After the ECB’s announcement of more QE, we asked two pension funds how they plan to manage the prospect of lower yields
We implemented a liability-driven investment [LDI]strategy to protect ourselves from the risk of falling yields more than a decade ago. Obviously, we did not expect yields to fall as far as they have done, but we knew that a Japan-style scenario in Europe would seriously harm our defined benefit plan.
At the time, we decided that 42% of our assets would be invested in the LDI strategy, with leverage of 200%. To put it into context, the yield curve was around 4.5%. In February 2017, we took down the hedging level to 30%, since the yield curve had become lower. We now have put in place a trigger for further LDI hedging. We will hedge more if the yield curve rises up to 75bps.
According to the results of our latest ALM study, we will increase our allocation to real assets, including unlisted infrastructure and unlisted real estate. We will also lower our allocation to cash bonds and listed equities. We will allocate mainly to core euro-denominated assets in order to protect our portfolio from the currency risk.
We also have a target allocation of 2% to private equity and for the time being we will maintain that level.
Half of our real estate portfolio is invested directly in Belgium. The other half is invested through funds, mostly open-ended, but we will also look at closed-end funds to get exposure to some specific investment themes, such as retail parks and residential. We will invest in infrastructure mainly through funds in order to get broad diversification. However, we will focus on core infrastructure assets, in order to avoid development and currency risk.
We are wary of our currency exposure because we expect the volatility of currencies to be significantly higher than the volatility of euro bonds or real assets. On the other hand, this means we have to be overweight in European assets. We are cautious on the European economy, but we are not too pessimistic either.
If you look at the debt-to-GDP ratios of countries like the Netherlands or Germany, this is far below the level of countries like the US, Japan or China. It is just one indicator but an important one nonetheless. We are not saying the European economy will outperform other economies but we feel the European economy has a level of protection from very bad scenarios such as a global recession.
Searching for fixed income replacements
In the months leading up to the recent meetings of the European Central Bank (ECB) and the Federal Reserve, we thought the markets had got slightly carried away and had built expectations that were not going to be fulfilled. In the days before the actual meetings, investors began to reconsider whether those expectations were realistic. This is how we explain the markets’ behaviour of the recent months.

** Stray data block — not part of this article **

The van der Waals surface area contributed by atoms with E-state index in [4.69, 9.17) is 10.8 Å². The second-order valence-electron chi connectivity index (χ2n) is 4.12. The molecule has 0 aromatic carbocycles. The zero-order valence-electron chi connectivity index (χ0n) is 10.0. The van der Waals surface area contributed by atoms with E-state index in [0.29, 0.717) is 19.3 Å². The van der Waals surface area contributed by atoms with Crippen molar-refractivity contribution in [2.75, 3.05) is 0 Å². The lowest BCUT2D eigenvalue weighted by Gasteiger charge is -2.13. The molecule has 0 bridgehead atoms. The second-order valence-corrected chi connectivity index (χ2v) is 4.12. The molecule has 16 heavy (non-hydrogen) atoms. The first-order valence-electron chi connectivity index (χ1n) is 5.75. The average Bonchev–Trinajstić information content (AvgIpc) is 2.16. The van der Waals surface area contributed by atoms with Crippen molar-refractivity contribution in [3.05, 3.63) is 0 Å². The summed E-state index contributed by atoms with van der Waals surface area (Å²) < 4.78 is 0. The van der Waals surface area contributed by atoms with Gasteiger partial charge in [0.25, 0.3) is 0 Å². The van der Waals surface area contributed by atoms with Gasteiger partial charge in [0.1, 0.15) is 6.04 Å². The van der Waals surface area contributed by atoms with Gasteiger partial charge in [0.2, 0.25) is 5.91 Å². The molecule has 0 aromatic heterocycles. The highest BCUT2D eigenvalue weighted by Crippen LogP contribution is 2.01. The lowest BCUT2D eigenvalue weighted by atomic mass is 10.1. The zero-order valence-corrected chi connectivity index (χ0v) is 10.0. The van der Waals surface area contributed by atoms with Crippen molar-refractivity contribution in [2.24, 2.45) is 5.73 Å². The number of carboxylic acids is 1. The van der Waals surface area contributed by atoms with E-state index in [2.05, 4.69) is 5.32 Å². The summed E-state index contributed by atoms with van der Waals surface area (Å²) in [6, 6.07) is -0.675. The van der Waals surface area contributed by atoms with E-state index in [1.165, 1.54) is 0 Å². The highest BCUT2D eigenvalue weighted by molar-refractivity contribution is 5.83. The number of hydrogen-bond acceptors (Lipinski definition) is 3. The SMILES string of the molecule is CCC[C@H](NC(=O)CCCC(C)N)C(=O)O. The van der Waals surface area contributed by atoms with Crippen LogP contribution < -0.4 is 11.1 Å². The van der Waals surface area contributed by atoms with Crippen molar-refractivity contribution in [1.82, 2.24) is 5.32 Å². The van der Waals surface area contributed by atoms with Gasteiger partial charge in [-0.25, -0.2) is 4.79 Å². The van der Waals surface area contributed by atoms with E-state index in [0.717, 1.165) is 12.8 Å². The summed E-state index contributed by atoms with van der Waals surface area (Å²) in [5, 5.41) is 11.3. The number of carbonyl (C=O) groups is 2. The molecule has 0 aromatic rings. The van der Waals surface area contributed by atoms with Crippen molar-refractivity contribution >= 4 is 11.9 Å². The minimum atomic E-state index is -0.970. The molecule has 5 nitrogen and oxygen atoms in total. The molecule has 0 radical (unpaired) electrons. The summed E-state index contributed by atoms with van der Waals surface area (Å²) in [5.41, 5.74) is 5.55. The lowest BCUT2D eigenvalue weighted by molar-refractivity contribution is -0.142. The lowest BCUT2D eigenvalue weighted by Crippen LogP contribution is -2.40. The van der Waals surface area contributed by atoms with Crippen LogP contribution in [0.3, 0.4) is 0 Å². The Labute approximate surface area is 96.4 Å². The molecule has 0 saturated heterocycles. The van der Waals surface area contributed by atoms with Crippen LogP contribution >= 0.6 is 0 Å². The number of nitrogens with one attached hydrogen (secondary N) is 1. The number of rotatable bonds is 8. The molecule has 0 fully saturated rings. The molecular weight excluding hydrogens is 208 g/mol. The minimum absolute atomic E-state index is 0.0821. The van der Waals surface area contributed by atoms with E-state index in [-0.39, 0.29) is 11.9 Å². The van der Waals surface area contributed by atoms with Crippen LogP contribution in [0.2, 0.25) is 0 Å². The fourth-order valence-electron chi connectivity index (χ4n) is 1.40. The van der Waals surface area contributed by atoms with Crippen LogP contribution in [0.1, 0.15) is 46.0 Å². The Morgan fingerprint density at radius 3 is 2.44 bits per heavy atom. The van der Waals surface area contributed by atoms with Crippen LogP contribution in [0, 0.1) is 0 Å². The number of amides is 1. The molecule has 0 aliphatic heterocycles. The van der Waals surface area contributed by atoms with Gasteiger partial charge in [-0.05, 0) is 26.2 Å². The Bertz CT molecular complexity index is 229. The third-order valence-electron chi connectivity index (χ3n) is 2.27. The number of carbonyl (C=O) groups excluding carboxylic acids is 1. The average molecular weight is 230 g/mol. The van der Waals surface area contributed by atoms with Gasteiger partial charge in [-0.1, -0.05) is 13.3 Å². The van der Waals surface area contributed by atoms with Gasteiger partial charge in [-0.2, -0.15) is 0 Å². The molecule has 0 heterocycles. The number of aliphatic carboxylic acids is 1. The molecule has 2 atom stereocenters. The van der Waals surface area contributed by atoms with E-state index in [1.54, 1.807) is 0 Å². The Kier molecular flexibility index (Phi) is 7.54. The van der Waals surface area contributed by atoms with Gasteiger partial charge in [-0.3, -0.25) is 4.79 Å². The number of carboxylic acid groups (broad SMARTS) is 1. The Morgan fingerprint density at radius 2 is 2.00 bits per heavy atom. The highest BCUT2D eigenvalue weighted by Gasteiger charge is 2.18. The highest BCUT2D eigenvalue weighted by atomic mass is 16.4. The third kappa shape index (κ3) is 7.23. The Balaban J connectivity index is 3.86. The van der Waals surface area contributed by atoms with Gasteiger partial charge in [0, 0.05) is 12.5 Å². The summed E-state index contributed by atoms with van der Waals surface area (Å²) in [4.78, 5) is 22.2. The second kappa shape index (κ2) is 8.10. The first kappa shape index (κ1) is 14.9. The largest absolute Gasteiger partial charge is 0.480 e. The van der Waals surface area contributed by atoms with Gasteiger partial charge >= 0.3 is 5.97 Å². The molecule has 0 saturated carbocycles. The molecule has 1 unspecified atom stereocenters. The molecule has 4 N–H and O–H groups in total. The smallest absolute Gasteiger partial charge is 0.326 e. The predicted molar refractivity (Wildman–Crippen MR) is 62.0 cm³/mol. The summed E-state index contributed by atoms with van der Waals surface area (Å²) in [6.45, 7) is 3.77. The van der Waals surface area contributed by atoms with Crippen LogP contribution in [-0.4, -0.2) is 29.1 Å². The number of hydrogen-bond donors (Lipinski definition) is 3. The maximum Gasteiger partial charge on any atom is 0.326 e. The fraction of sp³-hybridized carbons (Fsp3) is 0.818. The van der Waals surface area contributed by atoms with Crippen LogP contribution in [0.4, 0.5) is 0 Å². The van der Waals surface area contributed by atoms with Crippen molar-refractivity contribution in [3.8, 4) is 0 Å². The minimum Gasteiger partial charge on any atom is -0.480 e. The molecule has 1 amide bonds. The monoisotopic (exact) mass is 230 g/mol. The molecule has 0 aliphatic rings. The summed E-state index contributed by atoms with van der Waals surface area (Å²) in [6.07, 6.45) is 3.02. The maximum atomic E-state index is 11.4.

We believe markets now have a more balanced view of what the ECB and the Fed can deliver going forward. With regard to the ECB, we will see what they can achieve in terms of supporting the markets and the economy. It will be exciting to see what the new chairperson will do with the parting gift that Mario Draghi is leaving.
What has changed in recent weeks is that while before central banks’ recent actions only the front-end of the European interest rate curve was negative, now more or less the entire curve is either negative or around zero. With inflation at current levels, that means low but positive numbers. Real rates are negative for the entire curve.
This has brought us to think hard about our fixed-income portfolios. In essence, the situation means that what once used to be risk-free assets are no longer risk-free. The entire curve is now a risk asset, in the sense that the risks are skewed towards a rise in interest rates. If an outright correction does take place, at the very least, there will be volatility and low returns going forward.
For that reason, we are considering whether there are alternatives to fixed income for our customers. We ask ourselves, particularly for our older customers, would they be better off with real estate, infrastructure or other fixed-income substitutes that deliver long-dated, stable cashflows?
It has been our consideration for the past five years or so, but on the back on the recent developments it has become even more relevant, and we do consider whether traditional fixed-income assets are proper assets to hold on our balance sheet.
The problem is precisely that traditional fixed-income assets carry a lot of risk. Real assets are risky too, and that is why we need to discuss what kind of strategies in that area will protect our portfolios and deliver the returns our customers need.
On the fate of the European economy, I am on the positive side, as opposed to what the market seems to be implying. If you believe that inflation will stabilise between 1% and 1.5%, that is in the lower end of ECB target but above zero, and that nominal yields will stay below zero, the implication is that growth will be very negative. That is not how I see the world. The European economy is more resilient than that.
Interviews by Carlo Svaluto Moreolo